By using ancient Celtic symbols, such as Trinity Knots, spirals, and shamrocks to adorn rings, pendants, and earrings, the artisans of Ireland combine tradition with modern style elements. This melding of past and present creates uniqueness and beauty that will be treasured for a lifetime.

If you’re interested in stunning Irish and Celtic design with heirloom quality, such as this gorgeous diamond Celtic engagement ring, please visit our online Irish jewelry store to browse our wide selection of beautiful pieces…

For more information on the different alloy content for the metal types, visit or other Irish Hallmarks page.

7 thoughts on “Irish Hallmarks on Celtic Jewelry Explained…

  1. I have a pendant (dove with olive branch) which has three markings on the back: JAC, “Made in Ireland” and “ISJ??K” Is it possible to tell who made this or when? My questions marks (??) denote two marks I cannot identify-possibly the harp and a designator of the item being silver…? thanks so much! mary

  2. Hi Mary,

    Jewelry that is made in Ireland is required to be stamped by the Dublin Assay Office, located on the grounds of Dublin Castle.

    The stamping guarantees the quality of the metal. I would hazard a guess that the 2 questions marks (??) before the K denote the metal quality e.g. 10k or 14k.

    I also know that sometimes the manufacturer stamp their initials on their pieces. I would say the ISJ could be the manufacturers initials. Unfortunately, I don’t have know what manufacturer these initials might stand for.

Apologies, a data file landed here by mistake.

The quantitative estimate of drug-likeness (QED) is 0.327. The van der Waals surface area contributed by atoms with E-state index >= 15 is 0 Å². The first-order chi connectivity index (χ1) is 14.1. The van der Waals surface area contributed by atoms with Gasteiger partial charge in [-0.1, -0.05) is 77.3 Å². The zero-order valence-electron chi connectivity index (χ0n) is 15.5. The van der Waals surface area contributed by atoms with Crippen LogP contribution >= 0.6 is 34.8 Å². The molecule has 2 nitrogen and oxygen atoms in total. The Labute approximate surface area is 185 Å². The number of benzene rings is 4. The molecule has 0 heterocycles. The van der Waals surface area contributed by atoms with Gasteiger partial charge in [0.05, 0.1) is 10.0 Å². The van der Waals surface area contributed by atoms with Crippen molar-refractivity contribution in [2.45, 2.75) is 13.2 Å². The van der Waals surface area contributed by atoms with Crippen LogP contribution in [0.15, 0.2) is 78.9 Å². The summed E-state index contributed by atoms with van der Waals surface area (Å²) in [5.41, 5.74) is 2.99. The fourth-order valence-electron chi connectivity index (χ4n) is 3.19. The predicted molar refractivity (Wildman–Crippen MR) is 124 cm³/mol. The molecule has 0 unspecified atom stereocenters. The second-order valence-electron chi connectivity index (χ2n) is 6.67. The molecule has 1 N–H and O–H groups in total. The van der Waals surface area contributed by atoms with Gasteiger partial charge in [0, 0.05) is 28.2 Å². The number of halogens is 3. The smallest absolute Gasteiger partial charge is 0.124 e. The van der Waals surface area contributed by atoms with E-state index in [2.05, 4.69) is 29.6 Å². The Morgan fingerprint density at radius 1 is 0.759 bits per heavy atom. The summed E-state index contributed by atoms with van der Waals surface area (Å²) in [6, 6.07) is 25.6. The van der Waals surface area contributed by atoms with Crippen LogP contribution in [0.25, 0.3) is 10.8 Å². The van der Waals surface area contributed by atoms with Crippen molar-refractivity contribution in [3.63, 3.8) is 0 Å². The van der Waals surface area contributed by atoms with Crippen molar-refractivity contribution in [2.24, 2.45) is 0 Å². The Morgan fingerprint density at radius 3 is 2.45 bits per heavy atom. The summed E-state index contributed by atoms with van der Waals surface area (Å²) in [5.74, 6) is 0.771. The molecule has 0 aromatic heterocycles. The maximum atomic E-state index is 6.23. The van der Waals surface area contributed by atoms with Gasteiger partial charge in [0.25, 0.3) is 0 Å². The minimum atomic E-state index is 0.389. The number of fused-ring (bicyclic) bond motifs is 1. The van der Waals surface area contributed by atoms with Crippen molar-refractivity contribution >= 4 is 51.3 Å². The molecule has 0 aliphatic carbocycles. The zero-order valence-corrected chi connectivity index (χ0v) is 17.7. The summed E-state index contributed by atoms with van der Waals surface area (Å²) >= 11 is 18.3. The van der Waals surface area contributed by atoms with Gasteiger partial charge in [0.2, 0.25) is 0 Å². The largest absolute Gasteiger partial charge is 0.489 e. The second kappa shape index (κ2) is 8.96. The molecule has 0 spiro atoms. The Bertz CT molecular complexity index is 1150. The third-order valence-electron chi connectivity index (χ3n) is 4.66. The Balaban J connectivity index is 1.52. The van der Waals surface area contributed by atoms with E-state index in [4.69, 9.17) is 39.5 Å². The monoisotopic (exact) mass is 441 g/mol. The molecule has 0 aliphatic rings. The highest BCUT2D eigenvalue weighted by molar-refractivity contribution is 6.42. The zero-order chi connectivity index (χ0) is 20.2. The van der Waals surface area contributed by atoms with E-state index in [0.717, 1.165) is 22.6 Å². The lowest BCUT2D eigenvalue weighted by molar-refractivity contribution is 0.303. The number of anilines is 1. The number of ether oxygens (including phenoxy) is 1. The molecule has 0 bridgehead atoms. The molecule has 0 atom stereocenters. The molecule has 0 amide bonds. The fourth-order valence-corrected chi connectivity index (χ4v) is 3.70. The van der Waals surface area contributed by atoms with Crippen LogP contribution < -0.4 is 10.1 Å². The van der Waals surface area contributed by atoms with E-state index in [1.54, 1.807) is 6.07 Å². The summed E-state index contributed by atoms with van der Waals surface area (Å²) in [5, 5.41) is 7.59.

Sorry I couldn’t be more helpful.

  3. I inherited earrings believed to be from Ireland, and believed to be made prior to 1904.

    There are carvings in the earrings,

    375 (( )) followed by a circle with a cross on top of the circle, but, it’s hard to see.

    Between the (( )) is an anchor on it’s side.

    The last figure resembles a circle with a cross on top of the circle,
    and the final letters look like CP.

    There may be a 9 at the very beginning of the symbols.

    ALL HELP WELCOMED, thank you, this is very important family heirloom.

    Even if you should stumble across this question years after it’s posted, feel free to offer an answer. thank you.

  4. Hi Jean. The number 375 is used by the Assay Master to indicate that the metal is 9ct gold. This might also explain the number 9 that you’ve seeing. I don’t recognize the other symbols and letters that you mentioned, so these could be the manufacturers initials and logo. I hope this helps.

  5. Hi, I have a silver small harp broch, which belonged to my grandfather Peter Johnstone who player for Glasgow Celtic between 1909 and 1916. He played for Scotland against Ireland and on his football medal appears a small Irish harp – he also brought back from Ireland a small silver Irish harp with shamrock stones. We’re thinking he may have bought this for his wife after the match in Ireland but its just odd that there is a harp on his Scottish medal. The number K386412 appears on the bottom of the broch and there is a hallmark on the side, but I can’t make it out. Can anyone shed any light on this. thanks.